Gout is a form of arthritis that affects the joints, caused by excess levels of uric acid in the bloodstream, which eventually form uric acid crystals in the joints. Previous research has linked gout to an increased risk of myocardial infarction (heart attack).
Although rates of heart attack have decreased slightly in recent decades, nearly one million Americans suffer from the condition each year and it places a massive burden on the health care system in the United States. Myocardial infarction is still considered a large public health issue.
While there are other identifiable risk factors for heart attack, gout has been shown to increase this risk by three times. The condition has also been associated with co-diagnosis alongside other health issues which can lead to heart attack. What is still unclear is how gout relates to heart attack in those over the age of 65. The elderly is one of the highest risk groups for myocardial infarction and they often have the worst outcomes from it. More than 80 percent of heart attack-related deaths occur in patients over 65.
Given that the elderly population is expected to double in the next 15 years, understanding the health concerns facing this demographic is of high importance. A new study was performed with the intention of determining how gout relates to heart attack risk in the elderly population. The specific goal of the study was to narrow down if gout is an independent risk of heart attack in this population or if it simply increases risk via its presence in association with other cardiovascular risk factors.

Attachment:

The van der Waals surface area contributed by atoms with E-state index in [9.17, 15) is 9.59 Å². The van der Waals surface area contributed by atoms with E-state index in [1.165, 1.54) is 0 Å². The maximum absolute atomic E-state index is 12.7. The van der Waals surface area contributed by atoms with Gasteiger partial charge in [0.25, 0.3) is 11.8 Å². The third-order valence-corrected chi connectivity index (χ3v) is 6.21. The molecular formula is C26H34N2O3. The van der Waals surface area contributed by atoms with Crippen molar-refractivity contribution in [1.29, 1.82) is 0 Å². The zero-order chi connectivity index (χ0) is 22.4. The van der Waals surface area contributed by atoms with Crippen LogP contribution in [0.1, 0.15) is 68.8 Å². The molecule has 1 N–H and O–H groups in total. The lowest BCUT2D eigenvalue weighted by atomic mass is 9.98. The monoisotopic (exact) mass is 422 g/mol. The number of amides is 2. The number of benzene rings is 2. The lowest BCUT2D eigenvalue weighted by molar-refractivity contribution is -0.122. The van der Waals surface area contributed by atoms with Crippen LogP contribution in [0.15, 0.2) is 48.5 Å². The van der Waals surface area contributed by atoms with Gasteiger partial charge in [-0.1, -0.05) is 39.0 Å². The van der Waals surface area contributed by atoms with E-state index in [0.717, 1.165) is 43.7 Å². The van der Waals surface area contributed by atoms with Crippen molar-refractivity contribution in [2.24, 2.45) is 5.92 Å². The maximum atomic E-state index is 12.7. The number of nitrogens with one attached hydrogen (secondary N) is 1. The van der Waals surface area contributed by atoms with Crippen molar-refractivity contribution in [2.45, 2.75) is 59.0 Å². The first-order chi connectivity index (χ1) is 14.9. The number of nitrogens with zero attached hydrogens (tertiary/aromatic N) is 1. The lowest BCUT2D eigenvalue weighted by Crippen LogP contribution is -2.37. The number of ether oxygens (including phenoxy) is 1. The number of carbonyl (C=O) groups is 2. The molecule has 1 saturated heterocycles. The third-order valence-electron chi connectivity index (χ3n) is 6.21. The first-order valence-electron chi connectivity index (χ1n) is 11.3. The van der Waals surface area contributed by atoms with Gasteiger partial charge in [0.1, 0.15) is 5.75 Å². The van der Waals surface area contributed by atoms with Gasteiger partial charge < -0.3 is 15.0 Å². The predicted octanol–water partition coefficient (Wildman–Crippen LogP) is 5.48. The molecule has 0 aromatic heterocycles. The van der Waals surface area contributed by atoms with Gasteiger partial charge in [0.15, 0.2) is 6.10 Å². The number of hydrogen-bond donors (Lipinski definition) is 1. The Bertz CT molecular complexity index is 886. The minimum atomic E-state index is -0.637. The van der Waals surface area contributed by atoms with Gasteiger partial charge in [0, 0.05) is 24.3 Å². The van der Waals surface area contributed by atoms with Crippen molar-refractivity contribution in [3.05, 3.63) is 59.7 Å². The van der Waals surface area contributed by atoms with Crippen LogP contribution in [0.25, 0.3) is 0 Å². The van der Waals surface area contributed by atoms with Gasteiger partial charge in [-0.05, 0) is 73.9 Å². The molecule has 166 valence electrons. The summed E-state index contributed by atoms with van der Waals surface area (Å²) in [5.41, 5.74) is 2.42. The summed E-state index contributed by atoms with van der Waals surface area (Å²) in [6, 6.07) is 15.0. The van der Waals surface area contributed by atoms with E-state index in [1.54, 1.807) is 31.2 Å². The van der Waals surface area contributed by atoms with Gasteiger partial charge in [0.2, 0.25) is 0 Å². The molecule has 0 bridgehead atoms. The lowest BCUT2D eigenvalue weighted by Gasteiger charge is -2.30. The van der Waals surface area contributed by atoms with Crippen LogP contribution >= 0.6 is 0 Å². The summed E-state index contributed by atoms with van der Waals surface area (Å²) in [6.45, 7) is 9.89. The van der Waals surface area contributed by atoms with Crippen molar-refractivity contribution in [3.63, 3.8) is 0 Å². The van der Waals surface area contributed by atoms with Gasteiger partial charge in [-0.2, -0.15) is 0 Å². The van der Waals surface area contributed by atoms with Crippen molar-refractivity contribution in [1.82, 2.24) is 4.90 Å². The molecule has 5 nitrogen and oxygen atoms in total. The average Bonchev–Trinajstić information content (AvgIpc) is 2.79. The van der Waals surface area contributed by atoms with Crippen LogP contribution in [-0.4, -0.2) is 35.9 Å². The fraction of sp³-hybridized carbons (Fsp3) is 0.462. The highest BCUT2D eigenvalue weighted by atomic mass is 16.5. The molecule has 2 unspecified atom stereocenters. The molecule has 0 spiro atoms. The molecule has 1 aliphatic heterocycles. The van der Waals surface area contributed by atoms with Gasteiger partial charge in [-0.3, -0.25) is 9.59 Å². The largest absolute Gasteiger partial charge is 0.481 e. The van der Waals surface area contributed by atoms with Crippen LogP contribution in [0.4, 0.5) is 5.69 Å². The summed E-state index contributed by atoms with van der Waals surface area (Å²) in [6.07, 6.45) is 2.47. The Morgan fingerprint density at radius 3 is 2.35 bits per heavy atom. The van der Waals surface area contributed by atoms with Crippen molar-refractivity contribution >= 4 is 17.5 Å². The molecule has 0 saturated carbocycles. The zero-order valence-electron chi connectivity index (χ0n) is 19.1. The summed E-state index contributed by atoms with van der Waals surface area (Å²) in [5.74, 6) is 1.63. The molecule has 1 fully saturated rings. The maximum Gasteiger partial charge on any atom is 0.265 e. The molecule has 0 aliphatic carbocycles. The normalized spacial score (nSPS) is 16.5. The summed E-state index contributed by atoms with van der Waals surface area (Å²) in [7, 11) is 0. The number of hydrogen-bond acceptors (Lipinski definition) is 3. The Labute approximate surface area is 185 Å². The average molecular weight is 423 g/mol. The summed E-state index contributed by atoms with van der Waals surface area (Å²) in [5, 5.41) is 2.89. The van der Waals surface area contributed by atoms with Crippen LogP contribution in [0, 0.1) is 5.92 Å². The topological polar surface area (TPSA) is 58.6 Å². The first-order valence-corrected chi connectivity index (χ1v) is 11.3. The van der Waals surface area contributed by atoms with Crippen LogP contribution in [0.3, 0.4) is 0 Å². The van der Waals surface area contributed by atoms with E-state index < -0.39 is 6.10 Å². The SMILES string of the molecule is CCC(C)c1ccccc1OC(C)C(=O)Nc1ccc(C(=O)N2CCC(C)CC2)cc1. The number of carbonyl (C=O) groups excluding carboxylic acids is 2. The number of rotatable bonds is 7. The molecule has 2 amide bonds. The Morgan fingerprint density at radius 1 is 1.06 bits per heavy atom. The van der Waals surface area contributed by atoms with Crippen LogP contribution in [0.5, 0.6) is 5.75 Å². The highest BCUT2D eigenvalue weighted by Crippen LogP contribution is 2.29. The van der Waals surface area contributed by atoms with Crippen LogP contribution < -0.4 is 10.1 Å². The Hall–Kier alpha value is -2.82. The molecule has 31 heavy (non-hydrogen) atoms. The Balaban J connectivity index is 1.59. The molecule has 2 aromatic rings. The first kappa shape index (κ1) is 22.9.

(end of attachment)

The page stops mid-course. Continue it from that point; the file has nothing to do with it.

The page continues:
Data was collected from the Medicare sample, taken between 2006 and 2012. Participants were included in the study if they showed signs of or had been diagnosed with gout, but not cardiovascular concerns. All cases of gout that developed during the study period were also included in the data, so long as the diagnosis of gout came before any diagnosis of myocardial infarction. In total, the researchers examined the data of 1,733,613 eligible people over the age of 65.
At the end of the study period, 14,279 developed people incident myocardial infarction. 1,249 of these cases occurred in participants that also had gout. The average time period between diagnosis of gout and myocardial infarction was 2.3 years. When adjusted for other variables, gout was related to a significant increase in the risk of heart attack.
The results also showed that gout was, indeed, independently responsible for an increase in the risk of heart attack. Gout also presented a higher risk factor for myocardial infarction when other comorbidities were absent. These included hypertension, hyperlipidemia, diabetes, and heart failure.
Patients with gout and without these other conditions showed a higher likelihood of heart attack than the patients with these conditions, despite them being more commonly identified as risk factors for cardiovascular events. The researchers feel that this may be due to the chronic inflammation associated with gout, but future research is still needed to be sure.
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